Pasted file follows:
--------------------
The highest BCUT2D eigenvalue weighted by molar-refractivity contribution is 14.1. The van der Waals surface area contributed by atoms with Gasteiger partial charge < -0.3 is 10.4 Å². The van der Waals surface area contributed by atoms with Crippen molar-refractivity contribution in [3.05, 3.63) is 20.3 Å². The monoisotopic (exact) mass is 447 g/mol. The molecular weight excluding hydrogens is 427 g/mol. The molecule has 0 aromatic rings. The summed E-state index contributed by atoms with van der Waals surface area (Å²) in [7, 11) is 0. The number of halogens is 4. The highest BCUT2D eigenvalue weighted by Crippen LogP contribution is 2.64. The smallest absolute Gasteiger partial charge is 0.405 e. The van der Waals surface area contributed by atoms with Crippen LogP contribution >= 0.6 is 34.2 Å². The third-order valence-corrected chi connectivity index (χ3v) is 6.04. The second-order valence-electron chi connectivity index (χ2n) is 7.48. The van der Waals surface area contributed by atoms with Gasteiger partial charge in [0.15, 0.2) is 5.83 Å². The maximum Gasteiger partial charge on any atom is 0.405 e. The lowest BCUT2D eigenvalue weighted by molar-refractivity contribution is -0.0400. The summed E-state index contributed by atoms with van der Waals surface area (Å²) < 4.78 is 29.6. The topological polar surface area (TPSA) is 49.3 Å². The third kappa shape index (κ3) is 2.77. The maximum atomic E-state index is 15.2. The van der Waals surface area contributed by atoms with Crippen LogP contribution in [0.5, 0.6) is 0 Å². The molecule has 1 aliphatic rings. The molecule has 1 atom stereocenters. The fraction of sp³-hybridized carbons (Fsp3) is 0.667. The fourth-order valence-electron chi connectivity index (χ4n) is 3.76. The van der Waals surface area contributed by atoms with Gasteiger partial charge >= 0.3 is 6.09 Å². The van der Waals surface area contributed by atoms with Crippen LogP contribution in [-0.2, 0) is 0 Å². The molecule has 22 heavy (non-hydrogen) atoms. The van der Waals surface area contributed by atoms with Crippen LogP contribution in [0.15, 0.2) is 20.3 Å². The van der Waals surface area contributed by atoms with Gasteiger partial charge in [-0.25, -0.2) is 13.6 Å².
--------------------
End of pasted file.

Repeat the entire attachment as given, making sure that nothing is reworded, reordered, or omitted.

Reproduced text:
The highest BCUT2D eigenvalue weighted by molar-refractivity contribution is 14.1. The van der Waals surface area contributed by atoms with Gasteiger partial charge < -0.3 is 10.4 Å². The van der Waals surface area contributed by atoms with Crippen molar-refractivity contribution in [3.05, 3.63) is 20.3 Å². The monoisotopic (exact) mass is 447 g/mol. The molecular weight excluding hydrogens is 427 g/mol. The molecule has 0 aromatic rings. The summed E-state index contributed by atoms with van der Waals surface area (Å²) in [7, 11) is 0. The number of halogens is 4. The highest BCUT2D eigenvalue weighted by Crippen LogP contribution is 2.64. The smallest absolute Gasteiger partial charge is 0.405 e. The van der Waals surface area contributed by atoms with Crippen LogP contribution >= 0.6 is 34.2 Å². The third-order valence-corrected chi connectivity index (χ3v) is 6.04. The second-order valence-electron chi connectivity index (χ2n) is 7.48. The van der Waals surface area contributed by atoms with Gasteiger partial charge in [0.15, 0.2) is 5.83 Å². The maximum Gasteiger partial charge on any atom is 0.405 e. The lowest BCUT2D eigenvalue weighted by molar-refractivity contribution is -0.0400. The summed E-state index contributed by atoms with van der Waals surface area (Å²) < 4.78 is 29.6. The topological polar surface area (TPSA) is 49.3 Å². The third kappa shape index (κ3) is 2.77. The maximum atomic E-state index is 15.2. The van der Waals surface area contributed by atoms with Crippen LogP contribution in [0.5, 0.6) is 0 Å². The molecule has 1 aliphatic rings. The molecule has 1 atom stereocenters. The fraction of sp³-hybridized carbons (Fsp3) is 0.667. The fourth-order valence-electron chi connectivity index (χ4n) is 3.76. The van der Waals surface area contributed by atoms with Gasteiger partial charge >= 0.3 is 6.09 Å². The van der Waals surface area contributed by atoms with Crippen LogP contribution in [-0.2, 0) is 0 Å². The molecule has 22 heavy (non-hydrogen) atoms. The van der Waals surface area contributed by atoms with Crippen LogP contribution in [0.15, 0.2) is 20.3 Å². The van der Waals surface area contributed by atoms with Gasteiger partial charge in [-0.25, -0.2) is 13.6 Å².